Our top takeaways for developers from WWDC 2020

Our top takeaways for developers from WWDC 2020

June 25th, 2020 by Rachel Hickey

Apple is known as much for their keynotes as they are for their industry-defining products. While their consumer-focused product launches are always a must see, it’s their World Wide Developer Conference (WWDC) announcements that give developers and consumers a peek at what’s coming down the line from their offices in Cupertino, California.

This week’s WWDC keynote was no different. Well, that’s not entirely true. As with every event big and small, this year’s developer conference is being held remotely. The big buzz was the rumour of Apple switching their Mac CPUs to their own ARM-based processors. Making a change like this is no easy feat. Apple has done it before with the switch from Motorola processors to PowerPC chips in the 1990s and then in 2005 with the switch from PowerPC to Intel-based processors.

With their announced move to their own chipset, a new world of opportunities for developing Mac and iPadOS and iPhoneOS apps is opening up.

Here’s our thoughts on that move and other top takeaways from WWDC 2020.

App Clips

When the Apple App Store first launched, you would hear people say, ‘there’s an app for that.’ Now after WWDC, we’ll be saying there’s an App Clip for that.

Apple hasn’t always been quick to adopt technologies like this. App Clips will surface information from relevant apps throughout the ‌iOS 14‌ interface, without needing to download an entire app (or search through thousands of options to find the right one).

The App Clips themselves are less than 10 MB in size and are built using the same UI technologies developers use today to build apps–like UIKit or SwiftUI. But using an App Clip doesn’t trigger the full app to download to the user’s device.

This allows users to do in-app activities outside the app like quick payments, media sharing or even launching a website. It’s similar to how  scanning a QR code would prompt an action. 

App Clip Codes will combine both NFC and a visual code, so users can either tap or scan the code to access the App Clip experience.

Businesses should implement this new feature as soon as possible to stay competitive and offer customers time saving user experience. It’ll be interesting to see how businesses take advantage of App Clips outside of the box of retail and service industries, the options are endless!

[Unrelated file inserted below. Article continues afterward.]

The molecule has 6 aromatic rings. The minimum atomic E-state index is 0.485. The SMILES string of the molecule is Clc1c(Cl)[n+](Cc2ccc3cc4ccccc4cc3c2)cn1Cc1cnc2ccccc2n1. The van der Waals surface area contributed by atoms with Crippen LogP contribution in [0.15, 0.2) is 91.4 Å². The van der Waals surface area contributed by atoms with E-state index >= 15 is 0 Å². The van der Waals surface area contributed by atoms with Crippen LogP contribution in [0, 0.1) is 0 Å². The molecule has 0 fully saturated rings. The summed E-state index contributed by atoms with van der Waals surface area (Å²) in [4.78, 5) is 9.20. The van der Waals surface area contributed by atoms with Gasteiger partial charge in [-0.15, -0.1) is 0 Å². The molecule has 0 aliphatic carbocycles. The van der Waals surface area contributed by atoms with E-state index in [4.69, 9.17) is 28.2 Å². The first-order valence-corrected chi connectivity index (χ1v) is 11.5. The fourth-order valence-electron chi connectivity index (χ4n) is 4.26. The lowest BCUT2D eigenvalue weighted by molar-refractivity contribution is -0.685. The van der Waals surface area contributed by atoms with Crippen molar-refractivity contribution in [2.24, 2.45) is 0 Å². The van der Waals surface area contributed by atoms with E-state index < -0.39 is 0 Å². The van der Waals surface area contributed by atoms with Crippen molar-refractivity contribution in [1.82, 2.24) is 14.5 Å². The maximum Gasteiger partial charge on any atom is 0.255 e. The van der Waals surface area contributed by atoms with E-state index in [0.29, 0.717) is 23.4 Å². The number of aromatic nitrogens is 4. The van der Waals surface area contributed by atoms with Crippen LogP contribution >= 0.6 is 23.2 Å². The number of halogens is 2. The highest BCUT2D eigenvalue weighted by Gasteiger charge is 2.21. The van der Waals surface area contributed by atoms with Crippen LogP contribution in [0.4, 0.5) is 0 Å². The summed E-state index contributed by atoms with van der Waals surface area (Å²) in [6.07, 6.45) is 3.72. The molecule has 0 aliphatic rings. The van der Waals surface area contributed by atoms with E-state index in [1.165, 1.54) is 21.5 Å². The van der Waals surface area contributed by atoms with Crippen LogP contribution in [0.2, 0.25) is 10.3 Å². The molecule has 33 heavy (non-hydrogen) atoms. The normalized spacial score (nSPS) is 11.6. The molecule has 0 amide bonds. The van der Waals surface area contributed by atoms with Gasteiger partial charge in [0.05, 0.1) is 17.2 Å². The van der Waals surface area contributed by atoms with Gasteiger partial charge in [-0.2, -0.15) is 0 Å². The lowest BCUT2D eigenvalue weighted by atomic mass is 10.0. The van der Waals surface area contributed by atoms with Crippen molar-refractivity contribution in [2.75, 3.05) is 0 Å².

Apple Silicon 

It’s been a long road to get to their own silicon in the Mac line, but the end is insight. It’s been over 10 years since Apple launched its own chips with the A4 in the first generation iPad. This week’s announcement of their own silicon means a few things for developers and users alike.

Most important, this move lets developers build apps for Macs and iPhones and iPads at the same time. One set of source code to rule them all–if you will. It’s a huge move that unifies its three operating systems; iPhoneOS, iPadOS and MacOS. 

Apple claims there will be significant performance improvements from their chips. Like their phone and tablet siblings, Apple is also focused on making their chips more energy efficient. 

For approved developers, Apple is offering a developer transition kit that includes a modified Mac Mini with an A12z chip. During the WWDC keynote, Apple demonstrated Adobe Photoshop running without issues. We’re excited to see for ourselves. 

The transition kit will be available later this fall and we can expect to see the first Macs with the first of Apple’s new chips  coming as soon as this year.


Xcode is at the center of all development on Apple’s platforms with Xcode 12, the tools have  a fresh new look to match the latest release of macOS 11, otherwise known as Big Sur. 

The new Xcode introduces powerful new APIs that allow customizable font sizes for the navigator, streamlined code completion and new document tabs. Xcode 12 can build universal apps by default to support Mac with Apple Silicon–often without changing a single line of code.

Additionally, the new StoreKit tool in Xcode lets developers simulate subscription setup, in-app purchases, and even refunds–all locally on their Mac. 

This makes it easy for developers to automate testing of purchase workflows., New App Store server notifications for subscription renewal events and customer refunds will help developers better manage the customer experience in their apps. 

One last thing

Apple knows that It’s the little things that count when it comes to making users smile. Our “one last thing” from WWDC 2020 is the re-introduction of Apple’s classic boot chime. If you know the sound, you’ll know what we’re talking about. (The Verge’s Jay Peters has a great post about it too!.)

We’re excited to start looking into how App Clips and some of the other WWCD announcements might help our clients. We’ll be back with some deeper dives on this and more soon!

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